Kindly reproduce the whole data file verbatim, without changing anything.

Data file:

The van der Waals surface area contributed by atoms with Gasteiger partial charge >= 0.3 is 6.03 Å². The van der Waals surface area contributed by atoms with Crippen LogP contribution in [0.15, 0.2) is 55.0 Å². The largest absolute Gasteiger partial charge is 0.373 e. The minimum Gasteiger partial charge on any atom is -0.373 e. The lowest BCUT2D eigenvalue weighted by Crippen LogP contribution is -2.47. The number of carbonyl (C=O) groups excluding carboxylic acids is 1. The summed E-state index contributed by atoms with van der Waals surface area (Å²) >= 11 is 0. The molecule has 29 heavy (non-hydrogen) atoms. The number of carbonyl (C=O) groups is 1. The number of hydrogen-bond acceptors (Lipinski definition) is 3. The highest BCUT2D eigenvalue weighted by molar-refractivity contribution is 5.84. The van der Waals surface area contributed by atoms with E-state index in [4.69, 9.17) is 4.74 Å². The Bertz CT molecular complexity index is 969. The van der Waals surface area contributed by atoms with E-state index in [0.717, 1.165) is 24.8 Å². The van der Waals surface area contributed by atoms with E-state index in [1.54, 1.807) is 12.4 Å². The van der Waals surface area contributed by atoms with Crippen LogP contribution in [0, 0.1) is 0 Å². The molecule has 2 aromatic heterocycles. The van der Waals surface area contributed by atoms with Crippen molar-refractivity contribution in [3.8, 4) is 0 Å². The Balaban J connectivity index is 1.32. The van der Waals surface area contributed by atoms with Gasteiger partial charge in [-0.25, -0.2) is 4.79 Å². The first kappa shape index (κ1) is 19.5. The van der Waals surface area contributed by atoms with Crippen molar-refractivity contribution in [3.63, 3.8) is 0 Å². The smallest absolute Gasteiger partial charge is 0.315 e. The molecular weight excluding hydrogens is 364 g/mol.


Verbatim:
The van der Waals surface area contributed by atoms with Gasteiger partial charge >= 0.3 is 6.03 Å². The van der Waals surface area contributed by atoms with Crippen LogP contribution in [0.15, 0.2) is 55.0 Å². The largest absolute Gasteiger partial charge is 0.373 e. The minimum Gasteiger partial charge on any atom is -0.373 e. The lowest BCUT2D eigenvalue weighted by Crippen LogP contribution is -2.47. The number of carbonyl (C=O) groups excluding carboxylic acids is 1. The summed E-state index contributed by atoms with van der Waals surface area (Å²) >= 11 is 0. The molecule has 29 heavy (non-hydrogen) atoms. The number of carbonyl (C=O) groups is 1. The number of hydrogen-bond acceptors (Lipinski definition) is 3. The highest BCUT2D eigenvalue weighted by molar-refractivity contribution is 5.84. The van der Waals surface area contributed by atoms with E-state index in [4.69, 9.17) is 4.74 Å². The Bertz CT molecular complexity index is 969. The van der Waals surface area contributed by atoms with E-state index in [0.717, 1.165) is 24.8 Å². The van der Waals surface area contributed by atoms with E-state index in [1.54, 1.807) is 12.4 Å². The van der Waals surface area contributed by atoms with Crippen LogP contribution in [0, 0.1) is 0 Å². The molecule has 2 aromatic heterocycles. The van der Waals surface area contributed by atoms with Crippen molar-refractivity contribution in [3.8, 4) is 0 Å². The Balaban J connectivity index is 1.32. The van der Waals surface area contributed by atoms with Gasteiger partial charge in [-0.25, -0.2) is 4.79 Å². The first kappa shape index (κ1) is 19.5. The van der Waals surface area contributed by atoms with Crippen molar-refractivity contribution in [3.63, 3.8) is 0 Å². The smallest absolute Gasteiger partial charge is 0.315 e. The molecular weight excluding hydrogens is 364 g/mol.